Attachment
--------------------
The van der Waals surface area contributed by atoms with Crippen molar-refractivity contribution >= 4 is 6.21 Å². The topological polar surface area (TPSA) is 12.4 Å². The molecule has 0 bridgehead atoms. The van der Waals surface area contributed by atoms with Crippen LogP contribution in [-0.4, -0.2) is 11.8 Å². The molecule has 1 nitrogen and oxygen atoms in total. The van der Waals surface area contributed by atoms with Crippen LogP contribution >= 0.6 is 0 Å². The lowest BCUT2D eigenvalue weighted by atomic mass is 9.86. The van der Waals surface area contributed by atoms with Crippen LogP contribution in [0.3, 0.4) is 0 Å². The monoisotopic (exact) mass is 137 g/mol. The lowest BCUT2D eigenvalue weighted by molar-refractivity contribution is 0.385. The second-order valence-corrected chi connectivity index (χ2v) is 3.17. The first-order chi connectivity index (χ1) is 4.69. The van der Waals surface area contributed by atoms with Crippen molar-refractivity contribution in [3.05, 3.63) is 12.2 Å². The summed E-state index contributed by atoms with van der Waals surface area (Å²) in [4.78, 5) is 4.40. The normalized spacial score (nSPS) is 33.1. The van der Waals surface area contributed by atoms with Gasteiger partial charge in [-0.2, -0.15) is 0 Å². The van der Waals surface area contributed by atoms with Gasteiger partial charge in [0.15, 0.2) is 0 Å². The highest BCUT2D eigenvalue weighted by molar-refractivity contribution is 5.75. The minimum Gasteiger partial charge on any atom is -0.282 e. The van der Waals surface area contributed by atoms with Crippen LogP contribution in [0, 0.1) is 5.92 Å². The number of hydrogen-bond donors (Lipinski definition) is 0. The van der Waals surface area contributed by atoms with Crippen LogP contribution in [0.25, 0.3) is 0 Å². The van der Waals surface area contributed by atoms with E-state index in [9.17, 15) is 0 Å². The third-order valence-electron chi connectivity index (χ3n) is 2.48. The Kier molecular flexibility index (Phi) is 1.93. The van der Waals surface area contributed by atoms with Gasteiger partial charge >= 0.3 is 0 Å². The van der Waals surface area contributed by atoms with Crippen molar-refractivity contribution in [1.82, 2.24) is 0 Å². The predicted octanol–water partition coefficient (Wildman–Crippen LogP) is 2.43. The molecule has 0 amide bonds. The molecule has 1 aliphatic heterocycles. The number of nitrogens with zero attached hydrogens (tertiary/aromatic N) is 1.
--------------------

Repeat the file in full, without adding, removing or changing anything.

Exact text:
The van der Waals surface area contributed by atoms with Crippen molar-refractivity contribution >= 4 is 6.21 Å². The topological polar surface area (TPSA) is 12.4 Å². The molecule has 0 bridgehead atoms. The van der Waals surface area contributed by atoms with Crippen LogP contribution in [-0.4, -0.2) is 11.8 Å². The molecule has 1 nitrogen and oxygen atoms in total. The van der Waals surface area contributed by atoms with Crippen LogP contribution >= 0.6 is 0 Å². The lowest BCUT2D eigenvalue weighted by atomic mass is 9.86. The van der Waals surface area contributed by atoms with Crippen LogP contribution in [0.3, 0.4) is 0 Å². The monoisotopic (exact) mass is 137 g/mol. The lowest BCUT2D eigenvalue weighted by molar-refractivity contribution is 0.385. The second-order valence-corrected chi connectivity index (χ2v) is 3.17. The first-order chi connectivity index (χ1) is 4.69. The van der Waals surface area contributed by atoms with Crippen molar-refractivity contribution in [3.05, 3.63) is 12.2 Å². The summed E-state index contributed by atoms with van der Waals surface area (Å²) in [4.78, 5) is 4.40. The normalized spacial score (nSPS) is 33.1. The van der Waals surface area contributed by atoms with Gasteiger partial charge in [-0.2, -0.15) is 0 Å². The van der Waals surface area contributed by atoms with Gasteiger partial charge in [0.15, 0.2) is 0 Å². The highest BCUT2D eigenvalue weighted by molar-refractivity contribution is 5.75. The minimum Gasteiger partial charge on any atom is -0.282 e. The van der Waals surface area contributed by atoms with Crippen LogP contribution in [0, 0.1) is 5.92 Å². The number of hydrogen-bond donors (Lipinski definition) is 0. The van der Waals surface area contributed by atoms with Crippen LogP contribution in [0.25, 0.3) is 0 Å². The van der Waals surface area contributed by atoms with E-state index in [9.17, 15) is 0 Å². The third-order valence-electron chi connectivity index (χ3n) is 2.48. The Kier molecular flexibility index (Phi) is 1.93. The van der Waals surface area contributed by atoms with Gasteiger partial charge >= 0.3 is 0 Å². The van der Waals surface area contributed by atoms with Crippen molar-refractivity contribution in [1.82, 2.24) is 0 Å². The predicted octanol–water partition coefficient (Wildman–Crippen LogP) is 2.43. The molecule has 0 amide bonds. The molecule has 1 aliphatic heterocycles. The number of nitrogens with zero attached hydrogens (tertiary/aromatic N) is 1.